Virgin Media and IPV6

Discussion in 'Broadband' started by Optimist, Jun 8, 2014.

  1. Optimist

    pete Guest

    Have you contacted them, via their forums possibly? If yes, what is
    their response?
     
    pete, Jun 10, 2014
    #21
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  2. More than 90% still to go then. More than 98% in the case of the UK
    apparently. I'm sure it'll happen, but not tomorrow.

    Rod.
     
    Roderick Stewart, Jun 10, 2014
    #22
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  3. I haven't seen as much concern expressed as I would have expected for
    the fact that IPv6 adressing makes it possible for every individual
    network device on the planet to be uniquely identifiable, no matter
    where it's connected. Does anybody know if this is how it's planned to
    be implemented, or will ISPs still use DHCP, and will home routers
    still use NAT? If everybody behaved with proper decency with regard to
    other people's personal information this wouldn't be a problem, but
    that's not the way it's turning out to be.

    Rod.
     
    Roderick Stewart, Jun 10, 2014
    #23
  4. There's things like the 'LowEndSpirit Bundle' here:
    http://lowendbox.com/blog/inception...n-the-uk-e7-50year-for-3-vps-and-more-offers/

    You get 3 virtual servers for EUR7.50/year. But you don't get an IPv4
    address - you only get a selection of ports on a NAT box. That NAT box can
    also do reverse proxying so people can still browse http://www.website.com/
    port 80 on IPv4 - that points at the NAT box which does basic parsing of
    HTTP headers and forwards the requests to your server over IPv6.

    It's all a horrible hack. But note that it's way cheaper than their other
    offerings which come with IPv4 - the IPv4 addresses cost more than the
    server.

    Theo
     
    Theo Markettos, Jun 10, 2014
    #24
  5. I think the plan at the moment is that the norm will be that each device
    gets it's own IPv6 address when it connects. Each users "router" getting
    a block of IPv6 addresses when they connect to an ISP (or it could be
    statically assigned). If you wish a firewall in your "router" can still
    provide the all the same protection from unsolicited packets that is
    currently provided by IPv4 NAT in your "router".
     
    Brian Gregory, Jun 10, 2014
    #25
  6. So business as usual then? <sigh of relief>.

    I hope that really is the case, and that governments remain ignorant
    of what they could do with this if they chose to ("in the public
    interest" of course). The internet so far has been the most powerful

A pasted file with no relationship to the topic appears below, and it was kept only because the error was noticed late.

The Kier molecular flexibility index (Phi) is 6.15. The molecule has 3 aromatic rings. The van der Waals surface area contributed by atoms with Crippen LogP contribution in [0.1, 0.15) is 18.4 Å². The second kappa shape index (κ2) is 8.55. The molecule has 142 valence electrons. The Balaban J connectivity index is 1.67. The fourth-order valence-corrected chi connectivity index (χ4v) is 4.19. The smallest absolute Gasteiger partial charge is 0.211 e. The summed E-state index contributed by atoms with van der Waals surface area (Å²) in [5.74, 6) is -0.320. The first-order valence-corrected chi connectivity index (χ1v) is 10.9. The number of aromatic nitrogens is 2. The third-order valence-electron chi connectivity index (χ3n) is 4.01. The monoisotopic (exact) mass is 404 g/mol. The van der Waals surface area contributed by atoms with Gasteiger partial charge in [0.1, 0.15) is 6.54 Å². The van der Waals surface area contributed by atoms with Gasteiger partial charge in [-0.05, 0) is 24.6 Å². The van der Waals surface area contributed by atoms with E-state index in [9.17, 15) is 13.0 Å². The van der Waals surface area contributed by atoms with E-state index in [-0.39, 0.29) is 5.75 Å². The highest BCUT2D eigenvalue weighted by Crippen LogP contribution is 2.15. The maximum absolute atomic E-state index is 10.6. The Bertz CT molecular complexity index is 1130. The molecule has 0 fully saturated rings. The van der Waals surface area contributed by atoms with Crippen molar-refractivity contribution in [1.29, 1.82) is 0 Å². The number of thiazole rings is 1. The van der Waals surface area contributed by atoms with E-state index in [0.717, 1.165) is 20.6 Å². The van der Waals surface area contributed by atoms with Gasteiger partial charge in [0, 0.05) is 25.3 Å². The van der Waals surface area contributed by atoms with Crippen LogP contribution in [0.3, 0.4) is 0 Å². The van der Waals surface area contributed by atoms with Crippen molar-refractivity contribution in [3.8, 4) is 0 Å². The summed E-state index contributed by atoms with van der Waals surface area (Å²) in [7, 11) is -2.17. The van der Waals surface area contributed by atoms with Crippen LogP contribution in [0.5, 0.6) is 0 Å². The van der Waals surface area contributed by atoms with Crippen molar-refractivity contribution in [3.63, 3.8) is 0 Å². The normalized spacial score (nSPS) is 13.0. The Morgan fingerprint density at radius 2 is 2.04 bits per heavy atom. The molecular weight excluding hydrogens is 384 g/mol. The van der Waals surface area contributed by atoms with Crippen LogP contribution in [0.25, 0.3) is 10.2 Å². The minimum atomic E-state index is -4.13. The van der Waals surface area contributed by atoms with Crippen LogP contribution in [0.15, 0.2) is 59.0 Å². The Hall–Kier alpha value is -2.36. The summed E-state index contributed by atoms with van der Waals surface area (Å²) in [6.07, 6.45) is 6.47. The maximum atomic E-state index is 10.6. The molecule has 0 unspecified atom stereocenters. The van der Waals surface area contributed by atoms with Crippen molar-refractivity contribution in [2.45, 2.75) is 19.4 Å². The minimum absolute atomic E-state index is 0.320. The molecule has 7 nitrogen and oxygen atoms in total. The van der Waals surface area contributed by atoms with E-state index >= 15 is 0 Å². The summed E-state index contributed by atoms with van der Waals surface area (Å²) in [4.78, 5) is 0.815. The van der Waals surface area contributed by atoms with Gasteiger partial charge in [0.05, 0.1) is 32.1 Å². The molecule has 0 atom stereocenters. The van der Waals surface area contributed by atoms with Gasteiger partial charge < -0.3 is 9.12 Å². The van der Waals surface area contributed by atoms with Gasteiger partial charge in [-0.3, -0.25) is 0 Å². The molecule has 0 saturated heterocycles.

force for freedom of speech there has ever been, and the last thing it
    needs is another swathe of rules and regulations to bog it down. IPv6
    presents a rather alarming opportunity, and the best hope that this
    opportunity is missed depends on those in power not understanding it.

    Rod.
     
    Roderick Stewart, Jun 11, 2014
    #26
  7. You're never going to be able to use native IPv6 unless your router (and
    all the devices connected to it) support/are configured configured to
    use it.

    The ISP can only do so much - although don't get me wrong, I'm all for
    this happening sooner, rather than later.

    Those eager to get their feet wet can do as Angus suggested and use one
    of the solutions that are already out there. Either that, or move to an
    ISP that supports IPv6.

    At the moment, the average consumer really doesn't /need/ IPv6. Any web
    server that's only accessible over IPv6 is severely limiting themselves
    in terms of visitors. This is why it's mainly isolated to test sites and
    the like.
     
    Plusnet Support Team, Jun 11, 2014
    #27
  8. There are ISP's out there offering IPv6 connectivity. AAISP have been
    doing it for yonks.

    We've been in and out of closed trials.

    I'm currently running native dual-stack IPv6 on my Plusnet connection at
    home.
     
    Plusnet Support Team, Jun 11, 2014
    #28
  9. Actually I see what you're saying now.

    I don't think that could ever be done because IP addresses are routed
    like phone numbers. The bits and bytes in the IP determine the route
    taken so there's no way you can use the same IP wherever and however you
    connect to the internet without introducing massive extra complexity of
    some kind.
     
    Brian Gregory, Jun 12, 2014
    #29
  10. Optimist

    Phil W Lee Guest